“Contrary to common belief, the cloud is generally more secure than on-premise systems, not less. When you move to the cloud, you get hardened, locked-down systems, regular penetration tests, and all the necessary certifications, background checks and evolving security organizations need to keep their data safe. This typically exceeds the security measures that customers put in place on-premise.”

“In the realm of WFM...the risk of a data breach would be the exposure of employees' personal information...”
—Dave Singer

“On-premise solutions can introduce vulnerabilities, making a shift to cloud-based platforms imperative,” says Mitch Todd. The transition to the cloud not only enhances accessibility but also centralizes data, eliminating data silos that could lead to security gaps.

“Cloud-based solutions offer a more secure environment through robust encryption, multi-factor authentication, and continuous monitoring. Centralizing data within a secure cloud platform enhances visibility and control, making it easier to identify and address potential threats.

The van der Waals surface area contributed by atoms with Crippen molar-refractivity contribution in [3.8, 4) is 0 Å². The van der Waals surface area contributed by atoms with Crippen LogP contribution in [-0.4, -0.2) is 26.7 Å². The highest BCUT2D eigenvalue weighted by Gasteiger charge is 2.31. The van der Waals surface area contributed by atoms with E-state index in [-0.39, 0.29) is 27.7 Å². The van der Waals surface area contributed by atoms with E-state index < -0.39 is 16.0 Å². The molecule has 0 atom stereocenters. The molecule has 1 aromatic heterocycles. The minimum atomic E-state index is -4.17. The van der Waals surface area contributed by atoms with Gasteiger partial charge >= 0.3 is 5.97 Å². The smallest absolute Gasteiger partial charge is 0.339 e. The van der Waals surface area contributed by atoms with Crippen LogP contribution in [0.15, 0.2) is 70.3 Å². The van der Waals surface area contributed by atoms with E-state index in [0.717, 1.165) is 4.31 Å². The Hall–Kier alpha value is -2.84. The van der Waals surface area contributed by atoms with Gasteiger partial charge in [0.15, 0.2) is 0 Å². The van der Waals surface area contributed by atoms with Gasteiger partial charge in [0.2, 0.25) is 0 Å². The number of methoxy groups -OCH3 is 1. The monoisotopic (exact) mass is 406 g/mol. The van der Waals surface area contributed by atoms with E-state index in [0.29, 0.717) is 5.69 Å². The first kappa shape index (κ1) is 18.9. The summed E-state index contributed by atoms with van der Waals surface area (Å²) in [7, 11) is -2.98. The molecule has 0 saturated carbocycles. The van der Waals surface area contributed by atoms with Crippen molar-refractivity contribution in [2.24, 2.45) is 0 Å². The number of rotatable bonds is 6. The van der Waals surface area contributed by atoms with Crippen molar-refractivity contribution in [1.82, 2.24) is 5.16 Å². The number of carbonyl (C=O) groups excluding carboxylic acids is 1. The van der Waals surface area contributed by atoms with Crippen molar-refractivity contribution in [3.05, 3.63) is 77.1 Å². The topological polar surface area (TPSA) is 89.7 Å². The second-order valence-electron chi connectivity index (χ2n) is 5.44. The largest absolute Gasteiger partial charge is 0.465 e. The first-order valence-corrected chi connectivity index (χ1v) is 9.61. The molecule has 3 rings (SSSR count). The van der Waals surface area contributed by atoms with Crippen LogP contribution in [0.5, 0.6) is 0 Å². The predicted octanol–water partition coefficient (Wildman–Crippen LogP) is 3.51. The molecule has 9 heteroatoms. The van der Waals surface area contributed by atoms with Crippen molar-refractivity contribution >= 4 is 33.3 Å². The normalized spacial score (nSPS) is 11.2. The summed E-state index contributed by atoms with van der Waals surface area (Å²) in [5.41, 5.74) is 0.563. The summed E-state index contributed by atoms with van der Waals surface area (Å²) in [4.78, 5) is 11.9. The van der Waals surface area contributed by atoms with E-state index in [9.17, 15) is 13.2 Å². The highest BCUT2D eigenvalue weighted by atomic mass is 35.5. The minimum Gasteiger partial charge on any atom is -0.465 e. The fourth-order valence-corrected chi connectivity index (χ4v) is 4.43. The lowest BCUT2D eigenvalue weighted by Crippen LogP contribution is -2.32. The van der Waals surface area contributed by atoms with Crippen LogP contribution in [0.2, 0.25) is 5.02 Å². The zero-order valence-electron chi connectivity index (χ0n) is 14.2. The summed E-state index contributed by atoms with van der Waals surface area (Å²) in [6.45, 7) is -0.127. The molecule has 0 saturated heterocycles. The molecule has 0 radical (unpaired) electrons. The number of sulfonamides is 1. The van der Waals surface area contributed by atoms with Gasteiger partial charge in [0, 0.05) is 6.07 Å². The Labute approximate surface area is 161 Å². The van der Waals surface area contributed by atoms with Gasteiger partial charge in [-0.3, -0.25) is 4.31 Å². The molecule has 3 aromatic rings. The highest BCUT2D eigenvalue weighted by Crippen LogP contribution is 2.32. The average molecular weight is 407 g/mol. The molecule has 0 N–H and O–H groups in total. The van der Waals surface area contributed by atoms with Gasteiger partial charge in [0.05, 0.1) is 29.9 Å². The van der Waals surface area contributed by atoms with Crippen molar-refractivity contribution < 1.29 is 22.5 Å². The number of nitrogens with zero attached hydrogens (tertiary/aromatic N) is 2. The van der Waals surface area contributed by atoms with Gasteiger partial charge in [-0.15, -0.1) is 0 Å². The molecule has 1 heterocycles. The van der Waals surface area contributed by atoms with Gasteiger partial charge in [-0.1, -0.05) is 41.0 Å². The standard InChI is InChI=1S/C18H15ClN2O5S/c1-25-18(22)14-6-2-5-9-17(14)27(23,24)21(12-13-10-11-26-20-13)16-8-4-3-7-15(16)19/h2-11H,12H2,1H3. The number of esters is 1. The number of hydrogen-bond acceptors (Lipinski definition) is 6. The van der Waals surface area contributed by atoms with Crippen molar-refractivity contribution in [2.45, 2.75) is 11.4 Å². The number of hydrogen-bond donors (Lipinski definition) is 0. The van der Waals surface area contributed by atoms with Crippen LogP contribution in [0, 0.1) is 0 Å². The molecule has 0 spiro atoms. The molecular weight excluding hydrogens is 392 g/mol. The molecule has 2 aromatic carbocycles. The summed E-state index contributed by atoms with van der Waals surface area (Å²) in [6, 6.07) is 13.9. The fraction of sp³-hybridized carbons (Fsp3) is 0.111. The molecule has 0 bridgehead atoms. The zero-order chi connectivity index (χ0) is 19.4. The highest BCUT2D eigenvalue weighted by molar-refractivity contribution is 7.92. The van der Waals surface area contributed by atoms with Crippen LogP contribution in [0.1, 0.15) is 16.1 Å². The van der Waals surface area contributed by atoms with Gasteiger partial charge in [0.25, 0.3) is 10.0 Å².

“In a society where privacy stays at the top of everyone’s mind, implementing as many measures as possible to protect sensitive customer and employee information is essential, this extends to WFM systems that contain sensitive employee data.”

Brendan Read

Brendan Read

Brendan Read is Editor-in-Chief of Contact Center Pipeline. He has been covering and working in customer service and sales and for contact center companies for most of his career. Brendan has edited and written for leading industry publications and has been an industry analyst. He also has authored and co-authored books on contact center design, customer support, and working from home.

Brendan can be reached at [email protected].